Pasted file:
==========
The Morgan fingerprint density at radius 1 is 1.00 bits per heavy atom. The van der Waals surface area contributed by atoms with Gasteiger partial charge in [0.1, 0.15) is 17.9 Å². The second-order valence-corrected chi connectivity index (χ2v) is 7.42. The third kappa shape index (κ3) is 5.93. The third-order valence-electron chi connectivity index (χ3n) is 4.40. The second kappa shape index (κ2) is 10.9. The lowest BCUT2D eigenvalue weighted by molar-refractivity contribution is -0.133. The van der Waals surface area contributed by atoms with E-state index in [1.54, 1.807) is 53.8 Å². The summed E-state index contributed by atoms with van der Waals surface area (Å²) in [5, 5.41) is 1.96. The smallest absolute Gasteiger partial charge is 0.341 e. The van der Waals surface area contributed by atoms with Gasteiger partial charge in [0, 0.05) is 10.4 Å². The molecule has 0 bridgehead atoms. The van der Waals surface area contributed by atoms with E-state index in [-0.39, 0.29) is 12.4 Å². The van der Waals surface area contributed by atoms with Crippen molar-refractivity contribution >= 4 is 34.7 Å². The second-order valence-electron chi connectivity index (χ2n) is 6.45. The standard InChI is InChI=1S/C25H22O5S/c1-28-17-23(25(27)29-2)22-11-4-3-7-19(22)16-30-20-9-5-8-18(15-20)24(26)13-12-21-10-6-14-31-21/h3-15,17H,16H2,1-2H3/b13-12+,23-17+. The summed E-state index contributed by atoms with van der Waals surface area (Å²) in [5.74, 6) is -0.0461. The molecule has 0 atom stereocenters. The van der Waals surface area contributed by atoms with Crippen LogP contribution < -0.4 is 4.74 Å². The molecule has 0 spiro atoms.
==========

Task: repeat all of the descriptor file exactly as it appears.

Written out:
The Morgan fingerprint density at radius 1 is 1.00 bits per heavy atom. The van der Waals surface area contributed by atoms with Gasteiger partial charge in [0.1, 0.15) is 17.9 Å². The second-order valence-corrected chi connectivity index (χ2v) is 7.42. The third kappa shape index (κ3) is 5.93. The third-order valence-electron chi connectivity index (χ3n) is 4.40. The second kappa shape index (κ2) is 10.9. The lowest BCUT2D eigenvalue weighted by molar-refractivity contribution is -0.133. The van der Waals surface area contributed by atoms with E-state index in [1.54, 1.807) is 53.8 Å². The summed E-state index contributed by atoms with van der Waals surface area (Å²) in [5, 5.41) is 1.96. The smallest absolute Gasteiger partial charge is 0.341 e. The van der Waals surface area contributed by atoms with Gasteiger partial charge in [0, 0.05) is 10.4 Å². The molecule has 0 bridgehead atoms. The van der Waals surface area contributed by atoms with E-state index in [-0.39, 0.29) is 12.4 Å². The van der Waals surface area contributed by atoms with Crippen molar-refractivity contribution >= 4 is 34.7 Å². The second-order valence-electron chi connectivity index (χ2n) is 6.45. The standard InChI is InChI=1S/C25H22O5S/c1-28-17-23(25(27)29-2)22-11-4-3-7-19(22)16-30-20-9-5-8-18(15-20)24(26)13-12-21-10-6-14-31-21/h3-15,17H,16H2,1-2H3/b13-12+,23-17+. The summed E-state index contributed by atoms with van der Waals surface area (Å²) in [5.74, 6) is -0.0461. The molecule has 0 atom stereocenters. The van der Waals surface area contributed by atoms with Crippen LogP contribution < -0.4 is 4.74 Å². The molecule has 0 spiro atoms.